Dyson loses a lengthy legal battle against the European Commission

On 11th January 2024, the Court of Justice of the European Union (“CJEU”) dismissed the action for compensation of damages of €176.1 million brought by Dyson. The applicant in this case is a household appliance company that produces ‘cyclonic’ vacuum cleaners which have a bagless system and alleged the misapplication of the concept of “sufficiently serious breach” of a rule of European Union (“EU”) law by the General Court.

Article 340 of the Treaty of the Functioning of the European Union (“TFEU”) indicates the requirement of a “sufficiently serious breach of rule of law” in order for the EU to incur non-contractual liability.

Background to the case

Pursuant to Directive 2010/30 (“Directive”), in 2013, the European Commission (“Commission”), adopted a testing method for energy labelling of vacuum cleaners so that consumers may be well informed when purchasing such items which have a high impact on energy consumption. To this extent, the Commission based the testing method on the energy performance of the vacuum cleaners on an empty container, meaning without the bag in the vacuum cleaner. Dyson argued that this testing method placed its ‘cyclonic’ vacuum cleaners at a disadvantage, since in reality, vacuum cleaners are not used with an empty receptacle and they further argued that the performance of a vacuum decreases as its bag fills up.

In 2018, the General Court held that indeed the Commission failed to make use of a testing method which took account the actual conditions of use of vacuum cleaners and annulled the testing method since the energy labelling misled consumers across Europe.  Dyson also sought compensation of €176.1 million for the damages it suffered from the Commission’s testing method, which put its ‘cyclonic vacuum’ at a disadvantage across the European market. The General Court dismissed this action for compensation and, Dyson lodged an appeal with the CJEU against this decision.

Analysis of the CJEU on the General Court’s contested decision

Dyson put forward seven grounds for their appeal. The first four grounds related to the General Court’s findings that the infringement of Article 10(1) of the Directive did not result in a sufficiently serious breach of a rule of EU law. Article 10(1) of the Directive is the article which previously gave the Commission power to lay down rules and create regulated acts relating to energy labelling so that end-users may make better informed purchasing decisions. Through this article it then created the testing method on vacuum cleaners.

The appellant’s last three grounds of appeal concerned the General Court’s findings that the alleged infringement of the principle of equal treatment, the principle of sound administration and the duty to act diligently were not sufficiently serious.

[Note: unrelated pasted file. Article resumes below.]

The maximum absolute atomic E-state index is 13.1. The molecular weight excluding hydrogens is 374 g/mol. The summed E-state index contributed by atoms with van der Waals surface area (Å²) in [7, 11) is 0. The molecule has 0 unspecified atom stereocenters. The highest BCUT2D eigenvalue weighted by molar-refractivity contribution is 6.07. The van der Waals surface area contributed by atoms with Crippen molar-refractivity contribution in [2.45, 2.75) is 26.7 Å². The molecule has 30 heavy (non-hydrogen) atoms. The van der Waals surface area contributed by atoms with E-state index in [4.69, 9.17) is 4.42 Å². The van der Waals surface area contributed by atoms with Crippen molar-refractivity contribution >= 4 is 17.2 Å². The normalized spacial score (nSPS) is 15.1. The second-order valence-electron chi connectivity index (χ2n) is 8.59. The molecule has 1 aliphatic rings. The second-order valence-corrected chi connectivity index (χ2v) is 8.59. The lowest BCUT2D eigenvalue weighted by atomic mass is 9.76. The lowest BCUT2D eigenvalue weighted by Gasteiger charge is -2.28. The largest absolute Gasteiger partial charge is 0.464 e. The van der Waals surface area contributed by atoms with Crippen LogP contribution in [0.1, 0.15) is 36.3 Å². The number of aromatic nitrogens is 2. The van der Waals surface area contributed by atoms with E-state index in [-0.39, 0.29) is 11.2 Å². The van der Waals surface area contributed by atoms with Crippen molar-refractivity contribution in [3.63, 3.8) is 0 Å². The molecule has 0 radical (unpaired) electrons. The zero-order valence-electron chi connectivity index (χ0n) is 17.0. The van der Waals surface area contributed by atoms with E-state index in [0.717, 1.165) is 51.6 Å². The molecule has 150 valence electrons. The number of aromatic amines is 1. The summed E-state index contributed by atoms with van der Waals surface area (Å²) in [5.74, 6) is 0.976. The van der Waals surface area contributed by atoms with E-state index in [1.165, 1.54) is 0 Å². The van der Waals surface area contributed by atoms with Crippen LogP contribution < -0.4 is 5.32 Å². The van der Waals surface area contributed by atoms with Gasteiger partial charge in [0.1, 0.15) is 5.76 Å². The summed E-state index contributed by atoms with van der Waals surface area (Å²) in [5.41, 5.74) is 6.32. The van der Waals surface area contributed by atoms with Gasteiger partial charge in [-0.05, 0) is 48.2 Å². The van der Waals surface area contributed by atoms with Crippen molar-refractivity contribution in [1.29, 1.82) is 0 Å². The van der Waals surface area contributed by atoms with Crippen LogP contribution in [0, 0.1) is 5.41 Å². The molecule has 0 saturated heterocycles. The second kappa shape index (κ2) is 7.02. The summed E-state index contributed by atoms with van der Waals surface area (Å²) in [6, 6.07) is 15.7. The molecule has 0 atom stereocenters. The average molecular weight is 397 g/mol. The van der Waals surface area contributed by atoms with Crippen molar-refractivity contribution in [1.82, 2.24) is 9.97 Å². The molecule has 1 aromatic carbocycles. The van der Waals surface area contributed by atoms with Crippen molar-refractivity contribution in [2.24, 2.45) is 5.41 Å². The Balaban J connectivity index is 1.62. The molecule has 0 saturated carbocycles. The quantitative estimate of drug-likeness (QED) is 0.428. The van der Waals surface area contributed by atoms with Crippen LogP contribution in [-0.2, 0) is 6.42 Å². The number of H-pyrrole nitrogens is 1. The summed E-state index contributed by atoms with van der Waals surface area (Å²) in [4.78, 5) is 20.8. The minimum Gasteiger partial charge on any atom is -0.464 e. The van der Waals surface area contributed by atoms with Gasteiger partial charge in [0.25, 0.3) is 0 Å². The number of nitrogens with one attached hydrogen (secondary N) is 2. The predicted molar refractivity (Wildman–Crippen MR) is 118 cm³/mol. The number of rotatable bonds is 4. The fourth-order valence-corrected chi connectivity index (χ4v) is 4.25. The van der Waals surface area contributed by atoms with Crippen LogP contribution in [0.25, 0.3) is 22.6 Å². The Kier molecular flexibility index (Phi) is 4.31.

Dyson claimed that the General Court did not clearly state its reasoning on its assessment of the infringement of Article 10(1) of the Directive with the adoption of the testing method. The CJEU quoted the General Court’s findings that the Commission had not manifestly disregarded the limits of its discretion through the testing method it adopted and dismissed the argument brought by the appellant.

It was further argued by Dyson that the General Court misapplied the concept of a “sufficiently serious breach” of EU law in relation to the infringement of Article 10(1) of the Directive. The CJEU noted that to determine such a breach, reference must be made to the factual context in which the applicable institutions act and pointed out that the General Court had taken this into account.

The complexity of the subject that is to be regulated is also a relevant aspect when determining whether a breach of EU law may be classified as sufficiently serious. In its arguments, Dyson submitted that the General Court did not consider the scientific validity of the testing method that was put forward by the Commission. The CJEU also dismissed this argument and stated that the General Court had pointed out the possibility of the Commission’s use of a scientific validity of the results obtained from the testing method and that this consideration was enough to not classify the infringement as sufficiently serious.

On the last three grounds of appeal, Dyson brought in three pleas of action for damages relating to (1) the principles of equal treatment and sound administration, (2) the duty to act diligently and (3) the freedom to conduct a business. The CJEU concluded that the last three grounds of appeal corresponded to the initial alleged damages by Dyson which surround the same assessments and context and therefore, these grounds of appeal were rejected in its entirety.

Concluding remarks

 The CJEU upheld the judgement of the General Court and set aside all the arguments which were put forward by Dyson and, the action for compensation brought by Dyson was dismissed definitively. Although Dyson was not successful in this regard, it appears that the Commission has already began work on creating new energy labelling rules for vacuum cleaners which will address Dyson’s concerns.[1]

 Disclaimer: Ganado Advocates is responsible for contributing to this law report but was not in any way involved as legal advisor for the parties in the judgement being covered in this law report.


[1] https://ec.europa.eu/info/law/better-regulation/have-your-say/initiatives/12833-Energy-labelling-requirements-for-vacuum-cleaners_en